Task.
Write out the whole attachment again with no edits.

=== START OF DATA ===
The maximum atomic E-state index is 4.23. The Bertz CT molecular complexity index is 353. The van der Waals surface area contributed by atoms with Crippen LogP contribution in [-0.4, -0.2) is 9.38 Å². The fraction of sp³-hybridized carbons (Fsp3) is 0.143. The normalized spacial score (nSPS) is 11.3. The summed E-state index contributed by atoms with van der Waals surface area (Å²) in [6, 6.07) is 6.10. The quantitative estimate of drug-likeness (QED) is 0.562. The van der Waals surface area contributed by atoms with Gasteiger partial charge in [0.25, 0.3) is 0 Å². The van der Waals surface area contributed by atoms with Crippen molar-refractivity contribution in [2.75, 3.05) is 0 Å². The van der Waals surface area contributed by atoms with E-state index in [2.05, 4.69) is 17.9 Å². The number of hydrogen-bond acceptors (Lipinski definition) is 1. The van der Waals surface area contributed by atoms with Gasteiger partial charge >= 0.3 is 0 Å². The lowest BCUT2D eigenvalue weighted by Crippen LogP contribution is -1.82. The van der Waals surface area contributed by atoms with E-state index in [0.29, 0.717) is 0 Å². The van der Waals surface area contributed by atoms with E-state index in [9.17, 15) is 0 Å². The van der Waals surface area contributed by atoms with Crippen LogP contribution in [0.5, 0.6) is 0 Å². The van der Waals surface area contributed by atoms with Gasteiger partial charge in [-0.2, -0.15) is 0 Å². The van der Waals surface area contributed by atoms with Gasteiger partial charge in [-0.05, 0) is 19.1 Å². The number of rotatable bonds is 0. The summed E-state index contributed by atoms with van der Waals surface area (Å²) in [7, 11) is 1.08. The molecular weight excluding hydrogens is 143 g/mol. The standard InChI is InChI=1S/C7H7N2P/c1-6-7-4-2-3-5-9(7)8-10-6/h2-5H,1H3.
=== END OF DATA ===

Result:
The maximum atomic E-state index is 4.23. The Bertz CT molecular complexity index is 353. The van der Waals surface area contributed by atoms with Crippen LogP contribution in [-0.4, -0.2) is 9.38 Å². The fraction of sp³-hybridized carbons (Fsp3) is 0.143. The normalized spacial score (nSPS) is 11.3. The summed E-state index contributed by atoms with van der Waals surface area (Å²) in [6, 6.07) is 6.10. The quantitative estimate of drug-likeness (QED) is 0.562. The van der Waals surface area contributed by atoms with Gasteiger partial charge in [0.25, 0.3) is 0 Å². The van der Waals surface area contributed by atoms with Crippen molar-refractivity contribution in [2.75, 3.05) is 0 Å². The van der Waals surface area contributed by atoms with E-state index in [2.05, 4.69) is 17.9 Å². The number of hydrogen-bond acceptors (Lipinski definition) is 1. The van der Waals surface area contributed by atoms with Gasteiger partial charge >= 0.3 is 0 Å². The lowest BCUT2D eigenvalue weighted by Crippen LogP contribution is -1.82. The van der Waals surface area contributed by atoms with E-state index in [0.29, 0.717) is 0 Å². The van der Waals surface area contributed by atoms with E-state index in [9.17, 15) is 0 Å². The van der Waals surface area contributed by atoms with Crippen LogP contribution in [0.5, 0.6) is 0 Å². The van der Waals surface area contributed by atoms with Gasteiger partial charge in [-0.2, -0.15) is 0 Å². The van der Waals surface area contributed by atoms with Gasteiger partial charge in [-0.05, 0) is 19.1 Å². The number of rotatable bonds is 0. The summed E-state index contributed by atoms with van der Waals surface area (Å²) in [7, 11) is 1.08. The molecular weight excluding hydrogens is 143 g/mol. The standard InChI is InChI=1S/C7H7N2P/c1-6-7-4-2-3-5-9(7)8-10-6/h2-5H,1H3.